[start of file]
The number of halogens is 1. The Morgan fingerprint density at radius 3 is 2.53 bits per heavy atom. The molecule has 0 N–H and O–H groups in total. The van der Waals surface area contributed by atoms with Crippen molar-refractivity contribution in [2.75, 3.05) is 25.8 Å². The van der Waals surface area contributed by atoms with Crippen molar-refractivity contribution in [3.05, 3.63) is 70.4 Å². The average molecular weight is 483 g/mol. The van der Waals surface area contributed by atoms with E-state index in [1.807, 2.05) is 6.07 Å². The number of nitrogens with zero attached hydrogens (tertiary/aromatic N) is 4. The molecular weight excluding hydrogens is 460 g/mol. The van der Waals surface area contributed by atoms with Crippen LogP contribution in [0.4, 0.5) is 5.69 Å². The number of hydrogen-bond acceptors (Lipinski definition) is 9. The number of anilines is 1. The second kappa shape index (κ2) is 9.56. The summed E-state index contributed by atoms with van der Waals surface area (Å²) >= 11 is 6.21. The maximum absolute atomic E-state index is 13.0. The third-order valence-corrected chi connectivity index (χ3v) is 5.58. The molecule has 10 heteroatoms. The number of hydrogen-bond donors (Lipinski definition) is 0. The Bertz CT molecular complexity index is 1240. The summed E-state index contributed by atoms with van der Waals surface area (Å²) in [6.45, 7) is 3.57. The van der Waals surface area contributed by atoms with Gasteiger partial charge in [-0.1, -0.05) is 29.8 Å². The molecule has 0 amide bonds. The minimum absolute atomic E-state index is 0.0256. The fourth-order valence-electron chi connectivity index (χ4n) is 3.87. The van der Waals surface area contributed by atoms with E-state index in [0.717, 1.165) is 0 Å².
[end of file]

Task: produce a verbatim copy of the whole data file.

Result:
The number of halogens is 1. The Morgan fingerprint density at radius 3 is 2.53 bits per heavy atom. The molecule has 0 N–H and O–H groups in total. The van der Waals surface area contributed by atoms with Crippen molar-refractivity contribution in [2.75, 3.05) is 25.8 Å². The van der Waals surface area contributed by atoms with Crippen molar-refractivity contribution in [3.05, 3.63) is 70.4 Å². The average molecular weight is 483 g/mol. The van der Waals surface area contributed by atoms with E-state index in [1.807, 2.05) is 6.07 Å². The number of nitrogens with zero attached hydrogens (tertiary/aromatic N) is 4. The molecular weight excluding hydrogens is 460 g/mol. The van der Waals surface area contributed by atoms with Crippen LogP contribution in [0.4, 0.5) is 5.69 Å². The number of hydrogen-bond acceptors (Lipinski definition) is 9. The number of anilines is 1. The second kappa shape index (κ2) is 9.56. The summed E-state index contributed by atoms with van der Waals surface area (Å²) >= 11 is 6.21. The maximum absolute atomic E-state index is 13.0. The third-order valence-corrected chi connectivity index (χ3v) is 5.58. The molecule has 10 heteroatoms. The number of hydrogen-bond donors (Lipinski definition) is 0. The Bertz CT molecular complexity index is 1240. The summed E-state index contributed by atoms with van der Waals surface area (Å²) in [6.45, 7) is 3.57. The van der Waals surface area contributed by atoms with Gasteiger partial charge in [-0.1, -0.05) is 29.8 Å². The molecule has 0 amide bonds. The minimum absolute atomic E-state index is 0.0256. The fourth-order valence-electron chi connectivity index (χ4n) is 3.87. The van der Waals surface area contributed by atoms with E-state index in [0.717, 1.165) is 0 Å².